Populus (146 Neil Rd) can feel like an enigmatic secret club from outside; located in a row of dark, old shophouses, there are no big windows facing the street but there were always a handful of people hanging out outside. One day my curiosity took over and I had to take a peek myself; and I am happy I did as this contemporary eatery offered a memorable experience. Inside Populus has an industrial feel; exposed pipes, metal fixtures, tawny lighting. The space is dark and narrow, but wood panelled walls and rust coloured glasses add touches of warmness. As I was admiring the decor, one of the waiters came to talk to me about the place, and even showed me their closed upstairs section that was even sleeker and more up-to-date. This place pleases the eye on multiple levels; the plates that left the kitchen looked delicious and detailed. Populus’ menu is a fusion, including both local as well as international dishes. I had teriyaki salmon donburi rice bowl with fish roe, poached egg, fermented veggies and ginger. It was so tasty, healthy and all the flavours perfectly blended together. Although Populus is famous for its food, its coffee ranks high on Singaporean specialty coffee scene. The owners originate from a coffee business, so you can expect equally good coffee here while waiting for your plate.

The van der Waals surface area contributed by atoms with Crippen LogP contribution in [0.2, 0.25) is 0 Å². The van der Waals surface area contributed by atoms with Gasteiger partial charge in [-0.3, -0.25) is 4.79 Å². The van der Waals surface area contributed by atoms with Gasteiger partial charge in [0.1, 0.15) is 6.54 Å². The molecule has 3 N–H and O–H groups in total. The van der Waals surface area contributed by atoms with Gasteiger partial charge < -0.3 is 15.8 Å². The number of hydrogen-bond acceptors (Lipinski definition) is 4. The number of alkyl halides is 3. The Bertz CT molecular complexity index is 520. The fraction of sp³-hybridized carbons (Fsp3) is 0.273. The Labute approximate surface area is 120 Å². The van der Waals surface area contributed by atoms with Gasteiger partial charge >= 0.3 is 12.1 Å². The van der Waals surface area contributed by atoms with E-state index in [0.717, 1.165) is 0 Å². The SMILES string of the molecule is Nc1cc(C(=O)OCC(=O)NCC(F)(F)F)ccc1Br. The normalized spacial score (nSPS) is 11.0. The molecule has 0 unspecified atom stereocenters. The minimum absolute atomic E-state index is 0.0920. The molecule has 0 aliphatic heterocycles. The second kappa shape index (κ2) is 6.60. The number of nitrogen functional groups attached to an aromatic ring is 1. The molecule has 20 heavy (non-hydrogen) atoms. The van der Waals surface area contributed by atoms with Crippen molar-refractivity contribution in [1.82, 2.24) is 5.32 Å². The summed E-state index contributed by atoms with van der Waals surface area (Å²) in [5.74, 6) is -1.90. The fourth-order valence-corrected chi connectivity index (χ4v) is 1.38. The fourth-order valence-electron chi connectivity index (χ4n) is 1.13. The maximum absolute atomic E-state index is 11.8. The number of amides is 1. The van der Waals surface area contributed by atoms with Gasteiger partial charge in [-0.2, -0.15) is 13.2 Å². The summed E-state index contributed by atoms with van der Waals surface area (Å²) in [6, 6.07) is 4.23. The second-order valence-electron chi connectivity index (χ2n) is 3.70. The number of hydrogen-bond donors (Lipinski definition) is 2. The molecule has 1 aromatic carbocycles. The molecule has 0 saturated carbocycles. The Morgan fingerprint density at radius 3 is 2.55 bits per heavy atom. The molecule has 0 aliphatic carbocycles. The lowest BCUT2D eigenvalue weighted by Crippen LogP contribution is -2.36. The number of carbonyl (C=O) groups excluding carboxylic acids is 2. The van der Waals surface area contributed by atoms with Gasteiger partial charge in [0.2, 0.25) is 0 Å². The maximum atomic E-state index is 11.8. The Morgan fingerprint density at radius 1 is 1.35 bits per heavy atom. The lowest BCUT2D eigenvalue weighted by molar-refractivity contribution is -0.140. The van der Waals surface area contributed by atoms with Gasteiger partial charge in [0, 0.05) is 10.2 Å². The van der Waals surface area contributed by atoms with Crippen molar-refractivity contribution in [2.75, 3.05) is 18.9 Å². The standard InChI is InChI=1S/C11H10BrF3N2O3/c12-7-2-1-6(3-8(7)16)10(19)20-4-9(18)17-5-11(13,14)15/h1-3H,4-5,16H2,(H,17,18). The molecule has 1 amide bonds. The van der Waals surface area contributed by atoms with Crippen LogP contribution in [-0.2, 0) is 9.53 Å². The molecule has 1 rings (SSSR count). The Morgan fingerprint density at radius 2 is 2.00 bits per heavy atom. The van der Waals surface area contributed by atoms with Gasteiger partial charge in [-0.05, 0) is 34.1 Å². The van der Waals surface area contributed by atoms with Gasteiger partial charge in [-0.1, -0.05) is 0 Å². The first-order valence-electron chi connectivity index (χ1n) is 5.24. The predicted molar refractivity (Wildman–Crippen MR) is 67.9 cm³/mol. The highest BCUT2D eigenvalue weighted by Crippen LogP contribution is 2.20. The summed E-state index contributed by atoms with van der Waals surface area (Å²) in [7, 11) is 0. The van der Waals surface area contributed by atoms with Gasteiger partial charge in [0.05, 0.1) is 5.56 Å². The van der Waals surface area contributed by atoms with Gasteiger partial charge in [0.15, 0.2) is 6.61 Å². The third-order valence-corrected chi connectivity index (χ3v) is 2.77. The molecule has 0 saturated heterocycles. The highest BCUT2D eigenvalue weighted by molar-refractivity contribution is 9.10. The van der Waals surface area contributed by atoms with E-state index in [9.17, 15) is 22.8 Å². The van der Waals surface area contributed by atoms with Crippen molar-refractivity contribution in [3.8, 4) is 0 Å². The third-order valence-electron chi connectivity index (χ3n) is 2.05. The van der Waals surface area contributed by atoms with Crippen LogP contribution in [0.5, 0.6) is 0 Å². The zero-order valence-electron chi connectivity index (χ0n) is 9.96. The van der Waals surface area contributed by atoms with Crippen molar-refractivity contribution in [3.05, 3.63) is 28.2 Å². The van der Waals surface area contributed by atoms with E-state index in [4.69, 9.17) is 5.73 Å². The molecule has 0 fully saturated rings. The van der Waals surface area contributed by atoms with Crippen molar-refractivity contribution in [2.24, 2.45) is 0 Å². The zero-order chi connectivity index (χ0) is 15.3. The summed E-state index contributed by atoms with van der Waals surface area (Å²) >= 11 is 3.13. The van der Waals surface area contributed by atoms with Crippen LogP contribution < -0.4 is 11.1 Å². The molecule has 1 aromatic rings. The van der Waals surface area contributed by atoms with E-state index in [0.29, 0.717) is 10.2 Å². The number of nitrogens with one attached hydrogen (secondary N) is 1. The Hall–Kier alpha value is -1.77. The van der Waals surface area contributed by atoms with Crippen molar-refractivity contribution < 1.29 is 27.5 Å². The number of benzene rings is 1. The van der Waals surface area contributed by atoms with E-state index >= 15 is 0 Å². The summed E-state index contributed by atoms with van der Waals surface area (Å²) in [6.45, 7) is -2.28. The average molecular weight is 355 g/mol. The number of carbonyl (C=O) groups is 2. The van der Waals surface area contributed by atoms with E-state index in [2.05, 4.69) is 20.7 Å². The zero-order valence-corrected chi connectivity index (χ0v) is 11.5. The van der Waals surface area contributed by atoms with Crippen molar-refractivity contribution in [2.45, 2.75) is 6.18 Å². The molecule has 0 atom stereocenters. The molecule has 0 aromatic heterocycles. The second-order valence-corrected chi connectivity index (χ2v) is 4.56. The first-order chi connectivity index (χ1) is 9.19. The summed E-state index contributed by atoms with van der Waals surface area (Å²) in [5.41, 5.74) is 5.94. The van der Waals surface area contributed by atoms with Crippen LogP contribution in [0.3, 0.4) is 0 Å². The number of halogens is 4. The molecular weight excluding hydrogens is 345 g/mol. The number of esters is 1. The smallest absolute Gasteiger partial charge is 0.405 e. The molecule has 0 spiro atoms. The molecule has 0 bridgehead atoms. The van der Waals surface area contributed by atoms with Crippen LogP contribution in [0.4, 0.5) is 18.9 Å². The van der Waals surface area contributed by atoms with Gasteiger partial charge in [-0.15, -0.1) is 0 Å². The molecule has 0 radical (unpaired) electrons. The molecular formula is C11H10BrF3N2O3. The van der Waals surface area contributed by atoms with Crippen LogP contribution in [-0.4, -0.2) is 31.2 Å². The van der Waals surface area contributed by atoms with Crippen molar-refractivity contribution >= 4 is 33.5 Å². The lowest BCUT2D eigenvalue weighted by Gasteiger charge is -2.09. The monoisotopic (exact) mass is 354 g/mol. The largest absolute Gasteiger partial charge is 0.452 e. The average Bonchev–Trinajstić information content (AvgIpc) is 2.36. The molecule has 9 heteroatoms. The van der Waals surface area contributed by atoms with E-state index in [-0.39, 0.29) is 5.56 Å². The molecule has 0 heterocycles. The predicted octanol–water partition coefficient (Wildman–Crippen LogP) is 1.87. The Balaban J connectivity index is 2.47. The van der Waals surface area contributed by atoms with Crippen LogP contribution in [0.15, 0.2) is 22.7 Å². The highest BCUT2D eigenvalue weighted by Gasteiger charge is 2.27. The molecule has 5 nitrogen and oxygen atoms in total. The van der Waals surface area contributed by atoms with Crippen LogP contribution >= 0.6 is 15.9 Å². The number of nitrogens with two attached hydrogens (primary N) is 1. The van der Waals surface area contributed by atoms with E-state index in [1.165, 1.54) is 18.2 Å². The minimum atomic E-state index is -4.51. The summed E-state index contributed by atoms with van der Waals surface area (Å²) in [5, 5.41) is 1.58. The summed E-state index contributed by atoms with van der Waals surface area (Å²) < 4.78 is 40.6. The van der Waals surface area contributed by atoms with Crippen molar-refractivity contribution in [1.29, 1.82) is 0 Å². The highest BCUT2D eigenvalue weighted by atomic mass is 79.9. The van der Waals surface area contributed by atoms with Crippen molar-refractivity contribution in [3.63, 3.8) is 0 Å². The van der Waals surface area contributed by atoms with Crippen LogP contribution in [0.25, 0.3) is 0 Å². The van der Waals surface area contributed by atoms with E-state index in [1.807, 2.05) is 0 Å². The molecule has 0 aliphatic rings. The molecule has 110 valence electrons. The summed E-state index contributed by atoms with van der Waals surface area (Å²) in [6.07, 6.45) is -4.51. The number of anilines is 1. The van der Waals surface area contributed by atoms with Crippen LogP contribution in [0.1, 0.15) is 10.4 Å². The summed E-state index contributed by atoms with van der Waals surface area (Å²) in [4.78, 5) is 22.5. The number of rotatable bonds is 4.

Surprisingly I lost most of my sweet tooth in Singapore, perhaps because of the humid weather, but I could not resist Apiary, a local ice creamery. Located just off Keong Saik Road (84 Neil Rd), it is pretty hidden and probably I would have not found it had I not been interested in their enigmatic black stand outside. Inside the calm, understated decor continues with a calm, clutter-free atmosphere, dominated by simple white walls and herringbone wooden panels. The name ‘apiary’ signifies the place where beehives of honey bees are kept, and similarly Apiary’s ice cream resonates with natural and fresh. All the ice cream is homemade at the premises. The 19 different flavours on display were simple without many add-ons, and so the flavours stood out in their simplicity and natural pastel colours. Most of the solid safe options like strawberry and pistachio are on the menu, but you can expect to find some original flavours such as blue milk, Japanese green tea and black sesame seed. If these sound too daredevil, the friendly staff were happy to give samples. I opted for my ultimate favourite chocolate simply because they used 69% dark chocolate. It was rich, creamy, with a hint of bitterness, but also sweet and gooey. Apiary also offers third wave coffee, so this is a great spot to get that sugar- and caffeine rush.